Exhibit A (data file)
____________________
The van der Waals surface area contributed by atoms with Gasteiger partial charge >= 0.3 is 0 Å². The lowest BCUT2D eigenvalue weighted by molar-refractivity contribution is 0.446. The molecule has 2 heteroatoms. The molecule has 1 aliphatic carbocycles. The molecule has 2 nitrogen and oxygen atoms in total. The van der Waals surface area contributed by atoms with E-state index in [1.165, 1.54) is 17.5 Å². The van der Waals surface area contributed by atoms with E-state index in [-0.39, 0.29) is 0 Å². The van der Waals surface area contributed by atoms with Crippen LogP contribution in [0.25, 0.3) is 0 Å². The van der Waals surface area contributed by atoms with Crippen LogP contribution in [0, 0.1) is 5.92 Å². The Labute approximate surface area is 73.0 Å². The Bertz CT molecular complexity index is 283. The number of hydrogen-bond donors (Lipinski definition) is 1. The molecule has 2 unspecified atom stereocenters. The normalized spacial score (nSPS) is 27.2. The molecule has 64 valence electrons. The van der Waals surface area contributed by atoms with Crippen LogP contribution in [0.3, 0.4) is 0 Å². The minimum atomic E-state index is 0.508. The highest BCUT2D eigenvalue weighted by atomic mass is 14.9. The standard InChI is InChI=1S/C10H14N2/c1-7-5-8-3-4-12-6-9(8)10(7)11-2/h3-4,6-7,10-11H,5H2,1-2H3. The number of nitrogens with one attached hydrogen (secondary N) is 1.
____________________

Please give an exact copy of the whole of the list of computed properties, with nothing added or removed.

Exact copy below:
The van der Waals surface area contributed by atoms with Gasteiger partial charge >= 0.3 is 0 Å². The lowest BCUT2D eigenvalue weighted by molar-refractivity contribution is 0.446. The molecule has 2 heteroatoms. The molecule has 1 aliphatic carbocycles. The molecule has 2 nitrogen and oxygen atoms in total. The van der Waals surface area contributed by atoms with E-state index in [1.165, 1.54) is 17.5 Å². The van der Waals surface area contributed by atoms with E-state index in [-0.39, 0.29) is 0 Å². The van der Waals surface area contributed by atoms with Crippen LogP contribution in [0.25, 0.3) is 0 Å². The van der Waals surface area contributed by atoms with Crippen LogP contribution in [0, 0.1) is 5.92 Å². The Labute approximate surface area is 73.0 Å². The Bertz CT molecular complexity index is 283. The number of hydrogen-bond donors (Lipinski definition) is 1. The molecule has 2 unspecified atom stereocenters. The normalized spacial score (nSPS) is 27.2. The molecule has 64 valence electrons. The van der Waals surface area contributed by atoms with Crippen LogP contribution in [0.3, 0.4) is 0 Å². The minimum atomic E-state index is 0.508. The highest BCUT2D eigenvalue weighted by atomic mass is 14.9. The standard InChI is InChI=1S/C10H14N2/c1-7-5-8-3-4-12-6-9(8)10(7)11-2/h3-4,6-7,10-11H,5H2,1-2H3. The number of nitrogens with one attached hydrogen (secondary N) is 1.